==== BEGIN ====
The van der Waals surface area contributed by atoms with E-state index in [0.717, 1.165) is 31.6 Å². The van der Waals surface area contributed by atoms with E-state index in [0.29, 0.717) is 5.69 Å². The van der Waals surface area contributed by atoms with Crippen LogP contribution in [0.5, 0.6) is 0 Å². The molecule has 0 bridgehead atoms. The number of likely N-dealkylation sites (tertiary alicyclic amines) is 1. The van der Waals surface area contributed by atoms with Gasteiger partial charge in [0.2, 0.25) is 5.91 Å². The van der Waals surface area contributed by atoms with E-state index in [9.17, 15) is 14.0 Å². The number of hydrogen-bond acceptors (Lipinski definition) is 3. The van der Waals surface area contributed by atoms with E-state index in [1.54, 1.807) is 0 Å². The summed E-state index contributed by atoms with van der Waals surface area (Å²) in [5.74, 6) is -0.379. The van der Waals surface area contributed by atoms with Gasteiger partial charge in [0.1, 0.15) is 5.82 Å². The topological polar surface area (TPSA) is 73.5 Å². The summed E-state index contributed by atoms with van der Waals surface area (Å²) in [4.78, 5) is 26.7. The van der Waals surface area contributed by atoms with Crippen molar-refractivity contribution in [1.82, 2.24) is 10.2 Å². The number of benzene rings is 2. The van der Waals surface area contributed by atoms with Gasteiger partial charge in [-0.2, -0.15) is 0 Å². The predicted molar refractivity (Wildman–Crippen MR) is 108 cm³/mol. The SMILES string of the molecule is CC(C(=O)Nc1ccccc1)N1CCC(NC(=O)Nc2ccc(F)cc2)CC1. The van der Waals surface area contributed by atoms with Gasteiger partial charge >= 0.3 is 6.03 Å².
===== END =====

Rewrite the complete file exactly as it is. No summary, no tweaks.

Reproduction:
The van der Waals surface area contributed by atoms with E-state index in [0.717, 1.165) is 31.6 Å². The van der Waals surface area contributed by atoms with E-state index in [0.29, 0.717) is 5.69 Å². The van der Waals surface area contributed by atoms with Crippen LogP contribution in [0.5, 0.6) is 0 Å². The molecule has 0 bridgehead atoms. The number of likely N-dealkylation sites (tertiary alicyclic amines) is 1. The van der Waals surface area contributed by atoms with Gasteiger partial charge in [0.2, 0.25) is 5.91 Å². The van der Waals surface area contributed by atoms with E-state index in [9.17, 15) is 14.0 Å². The number of hydrogen-bond acceptors (Lipinski definition) is 3. The van der Waals surface area contributed by atoms with E-state index in [1.54, 1.807) is 0 Å². The summed E-state index contributed by atoms with van der Waals surface area (Å²) in [5.74, 6) is -0.379. The van der Waals surface area contributed by atoms with Gasteiger partial charge in [0.1, 0.15) is 5.82 Å². The topological polar surface area (TPSA) is 73.5 Å². The summed E-state index contributed by atoms with van der Waals surface area (Å²) in [4.78, 5) is 26.7. The van der Waals surface area contributed by atoms with Crippen molar-refractivity contribution in [1.82, 2.24) is 10.2 Å². The number of benzene rings is 2. The van der Waals surface area contributed by atoms with Gasteiger partial charge in [-0.2, -0.15) is 0 Å². The predicted molar refractivity (Wildman–Crippen MR) is 108 cm³/mol. The SMILES string of the molecule is CC(C(=O)Nc1ccccc1)N1CCC(NC(=O)Nc2ccc(F)cc2)CC1. The van der Waals surface area contributed by atoms with Gasteiger partial charge >= 0.3 is 6.03 Å².